M.O.V.E. mid-term plan set to shake things up.
Nissan may have a long standing in the electric mobility scene, with the original Leaf hatchback having brought an affordable, dependable, and practical way for the masses to buy into zero-emissions mobility all the way back in 2010. With the arrival of the second-generation Leaf, the company didn’t hold back their expectations for the new car and its platform, which they said will underpin a number of models going forwards.
Well, now we know the number. 8 new cars, all developed atop the Leaf’s platform, will be brought to market by 2022 under a number of Alliance brands, as well as its affiliate company Dongfeng (and its sub-brand Venucia) in China.
“Our product and technology strategy is dedicated to positioning Nissan to lead the automotive, technology, and business evolution. Our efforts are focused on delivering Nissan Intelligent Mobility, encompassing the three core elements: Electrification, autonomous drive, and connectivity/mobility services.” — Philippe Klein, Chief Planning Officer, Nissan
Klein made the statement alongside senior vice presidents Takao Asami and Ogi Redzic, in charge of vehicular autonomy and vehicular connectivity divisions respectively for the Renault-Nissan Alliance. In his speech, Klein went on to underline the Alliance’s midterm goal of boosting annualised revenue by 30%, to reach ¥16.5-trillion by the end of FY2022. An 8% core operative profit margin and free-cash flow of ¥2.5-trillion is also targeted.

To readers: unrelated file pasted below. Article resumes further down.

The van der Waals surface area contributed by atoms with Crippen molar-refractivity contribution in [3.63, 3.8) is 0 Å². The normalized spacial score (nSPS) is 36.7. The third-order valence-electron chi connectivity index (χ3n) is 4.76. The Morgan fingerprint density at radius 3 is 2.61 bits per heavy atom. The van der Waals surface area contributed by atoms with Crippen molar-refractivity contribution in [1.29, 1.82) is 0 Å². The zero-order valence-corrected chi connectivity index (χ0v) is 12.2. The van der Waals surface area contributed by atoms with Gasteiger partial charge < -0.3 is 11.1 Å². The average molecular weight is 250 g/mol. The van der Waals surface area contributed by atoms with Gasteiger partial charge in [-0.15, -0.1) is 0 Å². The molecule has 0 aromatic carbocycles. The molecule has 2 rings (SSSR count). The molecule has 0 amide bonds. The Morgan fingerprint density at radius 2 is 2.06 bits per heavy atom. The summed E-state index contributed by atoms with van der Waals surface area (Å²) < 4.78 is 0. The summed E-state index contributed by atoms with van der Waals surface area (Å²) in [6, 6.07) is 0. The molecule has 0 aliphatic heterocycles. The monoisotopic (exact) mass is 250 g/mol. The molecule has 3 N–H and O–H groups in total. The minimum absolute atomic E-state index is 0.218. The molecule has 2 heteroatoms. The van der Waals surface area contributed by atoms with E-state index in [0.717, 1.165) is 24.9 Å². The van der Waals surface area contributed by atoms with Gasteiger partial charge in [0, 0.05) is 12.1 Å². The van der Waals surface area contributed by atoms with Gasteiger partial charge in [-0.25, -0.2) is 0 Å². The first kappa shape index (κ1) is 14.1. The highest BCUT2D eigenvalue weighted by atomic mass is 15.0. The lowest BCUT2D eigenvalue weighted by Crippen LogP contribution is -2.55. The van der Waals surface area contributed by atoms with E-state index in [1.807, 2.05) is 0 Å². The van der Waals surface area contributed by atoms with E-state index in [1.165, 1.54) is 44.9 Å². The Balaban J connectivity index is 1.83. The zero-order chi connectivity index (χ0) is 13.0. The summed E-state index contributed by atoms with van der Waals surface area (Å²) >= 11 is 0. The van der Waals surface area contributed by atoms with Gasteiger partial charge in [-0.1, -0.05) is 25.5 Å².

A lot of those business boosts will be down to Nissan’s electrification push, which will include a C-segment electric car (due this year in China), along with an A-segment SUV platform that will be developed alongside Chinese manufacturer Dongfeng. Two more EV drivetrains, both compact in size, will be developed jointly for the use of Dongfeng’s subsidiary brand, Venucia.
Further than traditional EVs will be Nissan’s proprietary e-Power EV system, which pairs an electric powertrain to an internal combustion motor that acts as a generator (but isn’t a range-extender EV on the account that it cannot be charged through the mains). e-Power drivetrains are going to be the most widely adopted on the account that they can be grafted onto existing platforms with only minimal changes.
Nissan expects that 40% of domestic sales and 50% of European sales will be made up of electrified models (EVs and e-Power) by 2022 and 2025 respectively. Infiniti will also play a huge role in filling those numbers, with the premium marque expected to deploy either pure-electric or e-Power models exclusively from FY2021 onwards.